3.4.5        Regarding the corner of CBTS (i.e. the area in the vicinity of POC), in accordance with the RODP, the pavement at that area would not be changed.  The land strip with 1.5m to 4.5m width would not attract pedestrians to stay here.  It is expected that this narrow strip of land will continue to serve as pedestrian walkway, not a sensitive land use.  The area in the vicinity of drainage culvert outfall Q is also a walkway.  No active and passive recreational uses are proposed under the Project along the existing Gloucester Road/Victoria Park Road from the POC to Causeway Bay Flyover.  It is not expected that the land uses along CBTS between POC and Causeway Bay Flyover would be changed.   


3.5              Identification of Environmental Impacts

Construction Phase

Air Quality Impact from Construction Activities

3.5.1        Construction of seawall and filling works are the major construction works during reclamation.  Excavation, materials handling, wind erosion, truck haulage on unpaved roads are other major sources of dust impact.  However, no on-site concrete batching activity will take place within the construction site.  SO2, NO2 and smoke emitted from diesel-powered equipment may also affect the air quality of the study area.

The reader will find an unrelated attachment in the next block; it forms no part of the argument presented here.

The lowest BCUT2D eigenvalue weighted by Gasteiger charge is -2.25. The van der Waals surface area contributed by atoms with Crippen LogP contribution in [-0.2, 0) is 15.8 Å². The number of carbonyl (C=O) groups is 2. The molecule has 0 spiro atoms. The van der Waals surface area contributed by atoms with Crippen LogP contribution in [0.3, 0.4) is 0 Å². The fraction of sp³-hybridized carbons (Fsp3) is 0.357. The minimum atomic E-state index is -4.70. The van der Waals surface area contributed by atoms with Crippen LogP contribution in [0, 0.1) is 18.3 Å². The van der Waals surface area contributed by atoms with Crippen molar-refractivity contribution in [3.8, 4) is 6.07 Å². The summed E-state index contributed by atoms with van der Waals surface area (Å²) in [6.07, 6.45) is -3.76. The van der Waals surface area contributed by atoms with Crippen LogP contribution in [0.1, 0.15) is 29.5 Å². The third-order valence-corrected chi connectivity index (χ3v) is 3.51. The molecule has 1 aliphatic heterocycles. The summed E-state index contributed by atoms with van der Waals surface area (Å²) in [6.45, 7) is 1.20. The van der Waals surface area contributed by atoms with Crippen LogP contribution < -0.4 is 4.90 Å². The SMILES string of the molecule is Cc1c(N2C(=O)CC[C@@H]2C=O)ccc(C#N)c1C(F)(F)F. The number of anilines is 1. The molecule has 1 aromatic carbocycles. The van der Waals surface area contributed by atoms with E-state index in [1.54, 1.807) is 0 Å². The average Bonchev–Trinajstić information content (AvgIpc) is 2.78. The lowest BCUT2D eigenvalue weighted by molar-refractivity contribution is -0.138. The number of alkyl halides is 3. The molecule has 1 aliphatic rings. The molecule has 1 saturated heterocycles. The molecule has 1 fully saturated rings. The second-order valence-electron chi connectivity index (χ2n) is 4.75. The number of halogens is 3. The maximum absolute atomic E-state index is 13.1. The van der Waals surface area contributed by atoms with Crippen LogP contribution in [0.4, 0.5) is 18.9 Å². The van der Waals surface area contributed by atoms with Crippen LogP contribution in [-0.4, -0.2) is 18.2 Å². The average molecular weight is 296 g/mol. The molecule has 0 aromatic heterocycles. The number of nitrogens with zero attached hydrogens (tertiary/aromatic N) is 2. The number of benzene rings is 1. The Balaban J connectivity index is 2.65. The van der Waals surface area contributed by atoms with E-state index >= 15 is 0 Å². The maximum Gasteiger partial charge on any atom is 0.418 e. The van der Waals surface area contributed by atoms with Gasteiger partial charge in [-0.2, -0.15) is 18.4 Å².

3.5.2        Potential marine traffic emissions from the dredgers would be expected.  However, given that only a maximum of 10 dredgers would be concurrently operated at CBTS and Wan Chai waterfront, the associated emissions should be limited.  In addition, the nearest distance between the dredgers and ASR (A50) at CBTS is 66m while the nearest distance at Wan Chai waterfront is 27m (ASR A32). Therefore, marine traffic emission impact arising from the Project is anticipated to be insignificant.       

3.5.3        For the tunnel works of the Trunk Road, potential dust nuisance is anticipated during excavation and backfilling of the tunnel construction.